Among the allocleaning events recorded, 25 where the cleanee did not reject the cleaning behavior, were analyzed to document the following behaviors related to allocleaning: (1) the time of the event relative to dead low tide; (2) the site of the interaction relative to the burrows of both crabs; (3) the duration of the cleaning bout; and (4) occurrence of retreat behavior (retreat: n = 14 occasions; non-retreat: n = 11 occasions).

Data analysis

In order to detect factors influencing retreat of a cleanee after allocleaning event, a generalized linear model was used to identify the factors that affect retreat or non-retreat of the cleanee after cleaning. Retreat or non-retreat of a cleanee was the dependent variable. Explanatory variables were the time of the cleaning occurrence relative to dead low tide, the sexes of the cleaner and the cleanee, the difference in body size between the cleaner and the cleanee, and the duration of the cleaning bout. We used stepwise backward elimination until the p values of all explanatory variables fell below 0.05. All analyses were conducted using JMP v.9.0 (SAS 2010).


The retreat of a cleanee to its burrow following a cleaning event was affected by the time of the incident relative to dead low tide (likelihood ratio χ2 = 4.29, p = 0.038), by the cleanee’s position relative to its own burrow (likelihood ratio χ2 = 4.80, p = 0.029), and by the duration of cleaning bout (likelihood ratio χ2 = 4.46, p = 0.035), but not by the sexes of the cleaner and the cleanee (likelihood ratio χ2 = 6.34, p = 0.10) or by the difference in body size between the cleaner and the cleanee (likelihood ratio χ2 = 2.89, p = 0.09). The cleanee is more likely to retreat to its burrow later in the low tide period (time relative to dead low tide, retreat: mean ± SD = 47.6 ± 69.3 min; non-retreat: 5.9 ± 66.2 min), when the cleanee was located near to its own burrow (distance from cleanee to its burrow, retreat: 6.8 ± 4.5 cm; non-retreat: 7.3 ± 6.3 cm), and when the duration of the cleaning bout was longer (duration, retreat: 32.0 ± 24.1 s; non-retreat: 22.6 ± 22.2 s).


Cleanees were more likely to retreat later in the low tide period. This might be due to reduced demand for foraging later in the exposure period. If the crabs had completed their feeding and their demand for food was therefore lower, they are more likely to allow their cleaner to use their feeding ground. However, the allied species M. japonicus is known to increase their feeding activity in later exposure periods (Henmi 1984), which contradicts this explanation.

Cleanees that are located near to their own burrows were more likely to retreat after the allocleaning event. This may be simply due to smaller cost for retreating to the burrow when located nearer to the burrow. It is also probable that crabs near to their own burrows have less demand for food than those far from their burrows.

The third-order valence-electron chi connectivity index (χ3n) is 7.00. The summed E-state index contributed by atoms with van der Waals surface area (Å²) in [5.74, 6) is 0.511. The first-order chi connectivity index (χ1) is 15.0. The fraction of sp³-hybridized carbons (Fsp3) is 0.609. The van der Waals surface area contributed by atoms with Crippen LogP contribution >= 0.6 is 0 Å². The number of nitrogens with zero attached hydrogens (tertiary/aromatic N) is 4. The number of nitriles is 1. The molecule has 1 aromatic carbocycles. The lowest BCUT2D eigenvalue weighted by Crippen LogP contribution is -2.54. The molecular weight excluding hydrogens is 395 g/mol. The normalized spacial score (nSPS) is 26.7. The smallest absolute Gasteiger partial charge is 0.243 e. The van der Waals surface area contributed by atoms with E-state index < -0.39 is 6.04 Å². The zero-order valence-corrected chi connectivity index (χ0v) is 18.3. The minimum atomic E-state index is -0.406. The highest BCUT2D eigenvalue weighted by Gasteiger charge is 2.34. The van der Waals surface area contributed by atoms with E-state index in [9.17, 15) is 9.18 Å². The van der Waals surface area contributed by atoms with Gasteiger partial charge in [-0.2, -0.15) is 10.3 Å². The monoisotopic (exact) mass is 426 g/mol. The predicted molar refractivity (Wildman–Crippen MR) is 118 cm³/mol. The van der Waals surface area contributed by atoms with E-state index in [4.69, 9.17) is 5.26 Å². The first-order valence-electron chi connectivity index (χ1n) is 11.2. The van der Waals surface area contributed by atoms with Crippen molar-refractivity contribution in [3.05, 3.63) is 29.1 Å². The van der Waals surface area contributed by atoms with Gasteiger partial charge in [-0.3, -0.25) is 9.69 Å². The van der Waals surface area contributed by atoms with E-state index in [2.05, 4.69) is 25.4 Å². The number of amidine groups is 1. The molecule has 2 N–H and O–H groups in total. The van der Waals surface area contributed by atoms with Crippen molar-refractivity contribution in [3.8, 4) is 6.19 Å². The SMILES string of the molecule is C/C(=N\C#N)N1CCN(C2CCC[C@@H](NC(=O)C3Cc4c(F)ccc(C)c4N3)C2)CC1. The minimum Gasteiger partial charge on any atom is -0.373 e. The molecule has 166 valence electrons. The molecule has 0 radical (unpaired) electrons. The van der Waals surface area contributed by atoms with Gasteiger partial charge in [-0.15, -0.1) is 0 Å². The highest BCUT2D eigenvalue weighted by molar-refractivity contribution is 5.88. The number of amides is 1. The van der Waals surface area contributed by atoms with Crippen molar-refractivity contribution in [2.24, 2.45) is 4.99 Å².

Cleanees were also more likely to retreat when the duration of the cleaning bout was longer. This results in the pattern where crabs that receive better cleaning (more material removed from their bodies) are more likely to allow their cleaner to feed in their activity spaces, while the cleaner receives benefits of feeding in the cleanee’s activity space in return to paying the cost of allocleaning. This is suggestive of reciprocity and could operate when the benefit of prolonged cleaning exceeds the cost of allowing the cleaner to forage in his/her activity space.

What is the benefit of the cleanee from allocleaning event? It is likely to remove unwanted materials on the body surface. In the sphaeromatid isopod, for example, the algal growth on the carapace surface is reduced by cleansing activity on other individuals (Glynn 1970). Harboring of epibionts or mud on the body surface can create problems for crustaceans and most of them develop the behavior of self-grooming (Bauer 1975, 1977, 1981). Cleaning of the body surface by other individuals would be beneficial in that it prevents the attachment of epibiont or sediments. Another possible fitness benefit from allocleaning is that the presence of neighbors assists the cleanee in defense against conspecifics (Backwell and Jennions 2004) or against predators (Pratt et al. 2005; Wong et al. 2005). All these benefits should be evaluated for M. banzai in a future study.


We are thankful to Prof. Y. Yusa and other members of Population and Community Ecology in Nara Women’s University for their grateful advice during the course of the study. Our thanks go to Dr. P. Backwell of Australian National University and two anonymous reviewers for reading drafts of the manuscript. Thanks are also due to staff of the Seto Marine Biological Laboratory of Kyoto University for their support and hospitality during our field research.

Copyright information

© Japan Ethological Society and Springer Japan 2013

Authors and Affiliations

  1. 1.Department of Biological Science, Faculty of ScienceNara Women’s UniversityNaraJapan
  2. 2.Laboratory of Marine Environmental Microbiology, Division of Applied Biosciences, Graduate School of AgricultureKyoto UniversityKyotoJapan